Bulletin 189

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March 2014 – Bulletin 189
Book reviews: Upper Mitcham and Western Road; The Church of Blue Columns
Robertson’s Pickle & Sauce Works Ltd (concluded) – Bruce Robertson
Eric Montague and the Mitcham Histories – David Haunton
and much more

VICE PRESIDENTS: Eric Montague and William Rudd
CHAIR: David Haunton


Members of Merton & Morden Historical Society washing masonry from Merton Priory found in the River Wandle in 1956.
Photo courtesy of Mike Nethersole (see page 10)


Programme March – June 2
‘150 Years of the London Underground’ 3
’56 Years of the Parish Players of Merton’ 5
‘A History of Magic’ 6
‘Recent Researches’ 7

Book reviews: Upper Mitcham and Western Road; The Church of Blue Columns 9
Local History Workshops:
13 December: a Bronze Age site; Nonsuch Palace; MHS memories from the 1950s;
storm damage; Merton Abbey in the 1980s 10
31 January: the Priory wall; Nelson Hospital in WW2; local ephemera; medieval Morden;
inter-war housing and shops; Merton’s Anglo-Saxon charters 11
Robertson’s Pickle & Sauce Works Ltd (concluded) – Bruce Robertson 12
Eric Montague and the Mitcham Histories – David Haunton 16

Saturday 15 March 2.30pm Christ Church Hall, Colliers Wood
‘Worcester Park, Old Malden and North Cheam: History at our Feet’
Illustrated talk by archivist and local historian David Rymill.
Saturday 13 April 2.30pm Christ Church Hall, Colliers Wood
‘Merton Priory: Celebrating 900 Years’
Richard Chellew will talk on ‘The Merton Priory Manuscripts’
and Janette Henderson on ‘The Granges of Merton Priory’.
Thursday 8 May 11.00am
Museum of the Knights of St John St John’s Gate, St John’s Lane, Clerkenwell EC1M 4DA
Guided tour; places limited; please book with David Haunton
Entry free, but donations welcome
Nearest station: Farringdon
Saturday 14 June 2.30pm St Mary’s Church, The Avenue, Worcester Park, KT4 7HL
Walk round Worcester Park and St Mary’s, Cuddington
Led by archivist and local historian David Rymill
Parking at the Church; 10 mins walk from Worcester Park Station
Christ Church Hall is next to the church, in Christchurch Road, 250m from Colliers Wood
Underground Station. Limited parking at the hall, but plenty in nearby streets or at the Tandem
Centre, 200m south. Buses 152, 200 and 470 pass the door.
Visitors are welcome to attend our talks. Entry £2.
Saturday 15 March 2.30pm Christ Church Hall, Colliers Wood
‘Worcester Park, Old Malden and North Cheam: History at our Feet’
Illustrated talk by archivist and local historian David Rymill.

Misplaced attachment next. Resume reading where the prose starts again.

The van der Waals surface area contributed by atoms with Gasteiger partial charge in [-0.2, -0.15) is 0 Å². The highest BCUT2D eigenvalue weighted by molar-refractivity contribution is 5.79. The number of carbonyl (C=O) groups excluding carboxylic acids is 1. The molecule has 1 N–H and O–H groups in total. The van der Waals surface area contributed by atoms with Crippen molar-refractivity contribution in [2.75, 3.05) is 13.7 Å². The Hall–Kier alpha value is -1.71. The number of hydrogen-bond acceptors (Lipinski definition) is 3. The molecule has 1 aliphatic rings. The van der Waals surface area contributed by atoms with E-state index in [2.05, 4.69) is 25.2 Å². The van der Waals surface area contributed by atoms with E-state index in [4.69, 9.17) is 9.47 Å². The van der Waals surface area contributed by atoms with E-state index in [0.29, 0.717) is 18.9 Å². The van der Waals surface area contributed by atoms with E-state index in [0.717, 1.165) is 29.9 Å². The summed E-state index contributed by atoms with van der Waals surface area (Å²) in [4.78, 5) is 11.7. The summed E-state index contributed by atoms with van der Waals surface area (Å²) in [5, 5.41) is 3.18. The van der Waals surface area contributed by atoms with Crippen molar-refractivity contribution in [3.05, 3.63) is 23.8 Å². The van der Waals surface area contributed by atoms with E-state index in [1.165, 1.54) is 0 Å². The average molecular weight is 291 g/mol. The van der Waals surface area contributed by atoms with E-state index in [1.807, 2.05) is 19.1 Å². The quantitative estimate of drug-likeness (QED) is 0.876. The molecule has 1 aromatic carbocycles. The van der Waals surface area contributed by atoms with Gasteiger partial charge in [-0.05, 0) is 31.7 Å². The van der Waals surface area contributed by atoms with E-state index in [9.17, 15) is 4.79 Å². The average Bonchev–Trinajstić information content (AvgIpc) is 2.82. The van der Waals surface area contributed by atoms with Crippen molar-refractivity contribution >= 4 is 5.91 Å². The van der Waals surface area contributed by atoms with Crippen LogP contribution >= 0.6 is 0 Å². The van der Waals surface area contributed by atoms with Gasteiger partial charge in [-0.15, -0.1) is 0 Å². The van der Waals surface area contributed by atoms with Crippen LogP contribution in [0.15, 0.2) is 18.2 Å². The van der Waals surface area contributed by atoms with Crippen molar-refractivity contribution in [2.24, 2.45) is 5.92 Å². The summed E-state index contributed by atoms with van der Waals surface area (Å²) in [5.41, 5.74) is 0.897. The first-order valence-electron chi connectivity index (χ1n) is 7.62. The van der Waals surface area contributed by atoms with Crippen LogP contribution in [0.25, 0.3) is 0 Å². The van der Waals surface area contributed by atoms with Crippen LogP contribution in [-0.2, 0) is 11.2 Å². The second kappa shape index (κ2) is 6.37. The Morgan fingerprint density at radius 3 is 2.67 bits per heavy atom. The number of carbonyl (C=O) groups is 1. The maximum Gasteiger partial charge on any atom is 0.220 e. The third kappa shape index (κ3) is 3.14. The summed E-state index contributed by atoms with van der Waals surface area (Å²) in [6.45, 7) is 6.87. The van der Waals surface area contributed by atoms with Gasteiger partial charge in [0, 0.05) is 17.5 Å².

Saturday 13 April 2.30pm Christ Church Hall, Colliers Wood
‘Merton Priory: Celebrating 900 Years’
Richard Chellew will talk on ‘The Merton Priory Manuscripts’
and Janette Henderson on ‘The Granges of Merton Priory’.
Thursday 8 May 11.00am
Museum of the Knights of St John St John’s Gate, St John’s Lane, Clerkenwell EC1M 4DA
Guided tour; places limited; please book with David Haunton
Entry free, but donations welcome
Nearest station: Farringdon
Saturday 14 June 2.30pm St Mary’s Church, The Avenue, Worcester Park, KT4 7HL
Walk round Worcester Park and St Mary’s, Cuddington
Led by archivist and local historian David Rymill
Parking at the Church; 10 mins walk from Worcester Park Station
Christ Church Hall is next to the church, in Christchurch Road, 250m from Colliers Wood
Underground Station. Limited parking at the hall, but plenty in nearby streets or at the Tandem
Centre, 200m south. Buses 152, 200 and 470 pass the door.
Visitors are welcome to attend our talks. Entry £2.

Ninety-nine years ago Gilliat Edward Hatfeild offered Morden Hall to the War Office as a military convalescent

hospital. To commemorate this chapter in its history the ATTIC Theatre Company, working with the National
Trust, plans a presentation in September 2015 in the Stable Yard and Park. Meanwhile they are getting on with
researching both the hospital and the farm.

ATTIC is appealing for any information, memories or photographs about Morden, Morden Hall Auxiliary
Hospital, the nurses and soldiers, and Morden Hall Farm, in 1915-25. They will be re-creating life 100 years
ago in five performances. If you can help, please contact Victoria on 020 8640 6800 or email on info@
attictheatrecompany.com. ATTIC is at Mitcham Library, 157 London Road, Mitcham, CR4 2YR.

Saturday 22 March : 1.30 – 4.00 and Saturday 26 April :10.30 – 4.00